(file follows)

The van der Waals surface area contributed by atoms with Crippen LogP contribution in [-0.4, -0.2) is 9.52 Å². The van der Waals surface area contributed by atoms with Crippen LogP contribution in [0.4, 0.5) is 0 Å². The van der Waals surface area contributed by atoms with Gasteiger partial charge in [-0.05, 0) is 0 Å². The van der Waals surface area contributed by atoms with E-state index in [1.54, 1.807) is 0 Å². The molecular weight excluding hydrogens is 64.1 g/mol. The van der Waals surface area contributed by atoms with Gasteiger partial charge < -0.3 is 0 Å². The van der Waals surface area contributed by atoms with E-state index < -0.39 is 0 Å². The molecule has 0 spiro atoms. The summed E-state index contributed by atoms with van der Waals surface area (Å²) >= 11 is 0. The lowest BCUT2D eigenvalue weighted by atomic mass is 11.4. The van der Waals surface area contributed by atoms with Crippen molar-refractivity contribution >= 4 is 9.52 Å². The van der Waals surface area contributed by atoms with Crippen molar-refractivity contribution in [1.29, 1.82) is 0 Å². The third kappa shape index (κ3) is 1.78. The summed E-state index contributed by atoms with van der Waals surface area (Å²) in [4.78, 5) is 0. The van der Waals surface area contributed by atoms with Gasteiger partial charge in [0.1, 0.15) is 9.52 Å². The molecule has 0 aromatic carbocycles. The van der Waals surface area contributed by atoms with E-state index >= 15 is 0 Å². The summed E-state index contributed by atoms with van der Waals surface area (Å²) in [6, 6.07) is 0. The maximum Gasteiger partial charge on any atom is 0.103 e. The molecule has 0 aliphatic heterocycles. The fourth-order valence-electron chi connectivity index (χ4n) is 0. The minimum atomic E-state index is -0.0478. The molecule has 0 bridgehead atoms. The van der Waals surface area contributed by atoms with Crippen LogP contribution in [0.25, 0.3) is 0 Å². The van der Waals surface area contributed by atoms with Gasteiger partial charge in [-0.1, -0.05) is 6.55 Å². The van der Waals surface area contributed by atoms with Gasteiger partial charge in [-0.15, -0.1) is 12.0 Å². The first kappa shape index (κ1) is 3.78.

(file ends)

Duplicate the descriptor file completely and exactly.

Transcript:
The van der Waals surface area contributed by atoms with Crippen LogP contribution in [-0.4, -0.2) is 9.52 Å². The van der Waals surface area contributed by atoms with Crippen LogP contribution in [0.4, 0.5) is 0 Å². The van der Waals surface area contributed by atoms with Gasteiger partial charge in [-0.05, 0) is 0 Å². The van der Waals surface area contributed by atoms with E-state index in [1.54, 1.807) is 0 Å². The molecular weight excluding hydrogens is 64.1 g/mol. The van der Waals surface area contributed by atoms with Gasteiger partial charge < -0.3 is 0 Å². The van der Waals surface area contributed by atoms with E-state index < -0.39 is 0 Å². The molecule has 0 spiro atoms. The summed E-state index contributed by atoms with van der Waals surface area (Å²) >= 11 is 0. The lowest BCUT2D eigenvalue weighted by atomic mass is 11.4. The van der Waals surface area contributed by atoms with Crippen molar-refractivity contribution >= 4 is 9.52 Å². The van der Waals surface area contributed by atoms with Crippen molar-refractivity contribution in [1.29, 1.82) is 0 Å². The third kappa shape index (κ3) is 1.78. The summed E-state index contributed by atoms with van der Waals surface area (Å²) in [4.78, 5) is 0. The van der Waals surface area contributed by atoms with Gasteiger partial charge in [0.1, 0.15) is 9.52 Å². The molecule has 0 aromatic carbocycles. The van der Waals surface area contributed by atoms with E-state index >= 15 is 0 Å². The summed E-state index contributed by atoms with van der Waals surface area (Å²) in [6, 6.07) is 0. The maximum Gasteiger partial charge on any atom is 0.103 e. The molecule has 0 aliphatic heterocycles. The fourth-order valence-electron chi connectivity index (χ4n) is 0. The minimum atomic E-state index is -0.0478. The molecule has 0 bridgehead atoms. The van der Waals surface area contributed by atoms with Crippen LogP contribution in [0.25, 0.3) is 0 Å². The van der Waals surface area contributed by atoms with Gasteiger partial charge in [-0.1, -0.05) is 6.55 Å². The van der Waals surface area contributed by atoms with Gasteiger partial charge in [-0.15, -0.1) is 12.0 Å². The first kappa shape index (κ1) is 3.78.